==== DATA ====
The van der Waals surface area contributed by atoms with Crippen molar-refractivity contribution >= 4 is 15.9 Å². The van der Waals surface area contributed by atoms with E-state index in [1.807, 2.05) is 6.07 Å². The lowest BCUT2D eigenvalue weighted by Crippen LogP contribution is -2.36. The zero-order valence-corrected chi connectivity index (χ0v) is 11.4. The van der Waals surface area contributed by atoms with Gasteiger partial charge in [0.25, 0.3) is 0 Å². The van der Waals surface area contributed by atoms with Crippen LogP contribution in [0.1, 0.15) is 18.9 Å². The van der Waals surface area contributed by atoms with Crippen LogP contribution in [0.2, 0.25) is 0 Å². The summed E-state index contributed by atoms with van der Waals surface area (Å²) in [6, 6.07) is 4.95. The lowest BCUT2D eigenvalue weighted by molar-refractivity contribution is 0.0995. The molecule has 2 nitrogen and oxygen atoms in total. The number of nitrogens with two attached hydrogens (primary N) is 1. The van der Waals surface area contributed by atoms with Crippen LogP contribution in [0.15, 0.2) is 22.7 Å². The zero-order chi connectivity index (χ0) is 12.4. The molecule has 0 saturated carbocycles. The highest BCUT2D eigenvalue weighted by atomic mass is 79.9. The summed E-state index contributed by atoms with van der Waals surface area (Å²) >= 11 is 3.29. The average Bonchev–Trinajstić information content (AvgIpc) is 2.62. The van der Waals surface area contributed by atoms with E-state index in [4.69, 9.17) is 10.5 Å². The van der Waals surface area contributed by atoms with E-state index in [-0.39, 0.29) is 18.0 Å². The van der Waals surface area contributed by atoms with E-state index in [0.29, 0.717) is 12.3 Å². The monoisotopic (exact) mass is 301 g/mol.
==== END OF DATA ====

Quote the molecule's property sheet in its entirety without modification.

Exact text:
The van der Waals surface area contributed by atoms with Crippen molar-refractivity contribution >= 4 is 15.9 Å². The van der Waals surface area contributed by atoms with E-state index in [1.807, 2.05) is 6.07 Å². The lowest BCUT2D eigenvalue weighted by Crippen LogP contribution is -2.36. The zero-order valence-corrected chi connectivity index (χ0v) is 11.4. The van der Waals surface area contributed by atoms with Gasteiger partial charge in [0.25, 0.3) is 0 Å². The van der Waals surface area contributed by atoms with Crippen LogP contribution in [0.1, 0.15) is 18.9 Å². The van der Waals surface area contributed by atoms with Crippen LogP contribution in [0.2, 0.25) is 0 Å². The summed E-state index contributed by atoms with van der Waals surface area (Å²) in [6, 6.07) is 4.95. The lowest BCUT2D eigenvalue weighted by molar-refractivity contribution is 0.0995. The molecule has 2 nitrogen and oxygen atoms in total. The number of nitrogens with two attached hydrogens (primary N) is 1. The van der Waals surface area contributed by atoms with Crippen LogP contribution in [0.15, 0.2) is 22.7 Å². The zero-order chi connectivity index (χ0) is 12.4. The molecule has 0 saturated carbocycles. The highest BCUT2D eigenvalue weighted by atomic mass is 79.9. The summed E-state index contributed by atoms with van der Waals surface area (Å²) >= 11 is 3.29. The average Bonchev–Trinajstić information content (AvgIpc) is 2.62. The van der Waals surface area contributed by atoms with E-state index in [4.69, 9.17) is 10.5 Å². The van der Waals surface area contributed by atoms with E-state index in [-0.39, 0.29) is 18.0 Å². The van der Waals surface area contributed by atoms with E-state index in [0.29, 0.717) is 12.3 Å². The monoisotopic (exact) mass is 301 g/mol.